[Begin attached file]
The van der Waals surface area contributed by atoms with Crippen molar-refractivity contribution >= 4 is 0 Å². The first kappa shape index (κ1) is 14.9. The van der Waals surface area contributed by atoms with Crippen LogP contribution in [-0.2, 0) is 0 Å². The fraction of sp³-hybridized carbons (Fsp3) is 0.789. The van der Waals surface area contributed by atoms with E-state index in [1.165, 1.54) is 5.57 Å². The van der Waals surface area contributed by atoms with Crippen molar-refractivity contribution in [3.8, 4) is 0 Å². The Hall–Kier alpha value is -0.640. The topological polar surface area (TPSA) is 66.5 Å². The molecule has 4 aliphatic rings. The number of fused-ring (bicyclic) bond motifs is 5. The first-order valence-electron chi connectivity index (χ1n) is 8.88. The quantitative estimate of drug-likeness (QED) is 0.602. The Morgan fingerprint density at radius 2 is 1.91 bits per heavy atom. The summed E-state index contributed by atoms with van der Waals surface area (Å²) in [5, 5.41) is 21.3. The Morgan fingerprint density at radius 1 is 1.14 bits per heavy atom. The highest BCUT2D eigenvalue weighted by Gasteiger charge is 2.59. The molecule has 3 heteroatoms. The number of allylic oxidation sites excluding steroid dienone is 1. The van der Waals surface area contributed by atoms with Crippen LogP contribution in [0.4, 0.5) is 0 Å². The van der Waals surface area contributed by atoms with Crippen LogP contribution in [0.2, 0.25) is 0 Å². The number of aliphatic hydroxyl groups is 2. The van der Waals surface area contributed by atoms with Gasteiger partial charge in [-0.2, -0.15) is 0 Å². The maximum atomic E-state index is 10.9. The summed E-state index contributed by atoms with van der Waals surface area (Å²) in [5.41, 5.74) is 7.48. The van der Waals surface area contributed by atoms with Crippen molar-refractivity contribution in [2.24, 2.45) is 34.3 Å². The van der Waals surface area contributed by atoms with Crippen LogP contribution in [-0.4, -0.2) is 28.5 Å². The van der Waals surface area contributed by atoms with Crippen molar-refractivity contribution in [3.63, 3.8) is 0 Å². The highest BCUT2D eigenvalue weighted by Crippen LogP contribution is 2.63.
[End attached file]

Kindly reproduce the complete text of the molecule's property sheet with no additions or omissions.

The van der Waals surface area contributed by atoms with Crippen molar-refractivity contribution >= 4 is 0 Å². The first kappa shape index (κ1) is 14.9. The van der Waals surface area contributed by atoms with Crippen LogP contribution in [-0.2, 0) is 0 Å². The fraction of sp³-hybridized carbons (Fsp3) is 0.789. The van der Waals surface area contributed by atoms with E-state index in [1.165, 1.54) is 5.57 Å². The van der Waals surface area contributed by atoms with Crippen molar-refractivity contribution in [3.8, 4) is 0 Å². The Hall–Kier alpha value is -0.640. The topological polar surface area (TPSA) is 66.5 Å². The molecule has 4 aliphatic rings. The number of fused-ring (bicyclic) bond motifs is 5. The first-order valence-electron chi connectivity index (χ1n) is 8.88. The quantitative estimate of drug-likeness (QED) is 0.602. The Morgan fingerprint density at radius 2 is 1.91 bits per heavy atom. The summed E-state index contributed by atoms with van der Waals surface area (Å²) in [5, 5.41) is 21.3. The Morgan fingerprint density at radius 1 is 1.14 bits per heavy atom. The highest BCUT2D eigenvalue weighted by Gasteiger charge is 2.59. The molecule has 3 heteroatoms. The number of allylic oxidation sites excluding steroid dienone is 1. The van der Waals surface area contributed by atoms with Crippen LogP contribution in [0.4, 0.5) is 0 Å². The van der Waals surface area contributed by atoms with Crippen LogP contribution in [0.2, 0.25) is 0 Å². The number of aliphatic hydroxyl groups is 2. The van der Waals surface area contributed by atoms with Gasteiger partial charge in [-0.2, -0.15) is 0 Å². The maximum atomic E-state index is 10.9. The summed E-state index contributed by atoms with van der Waals surface area (Å²) in [5.41, 5.74) is 7.48. The van der Waals surface area contributed by atoms with Crippen molar-refractivity contribution in [2.24, 2.45) is 34.3 Å². The van der Waals surface area contributed by atoms with Crippen LogP contribution in [-0.4, -0.2) is 28.5 Å². The van der Waals surface area contributed by atoms with Crippen molar-refractivity contribution in [3.63, 3.8) is 0 Å². The highest BCUT2D eigenvalue weighted by Crippen LogP contribution is 2.63.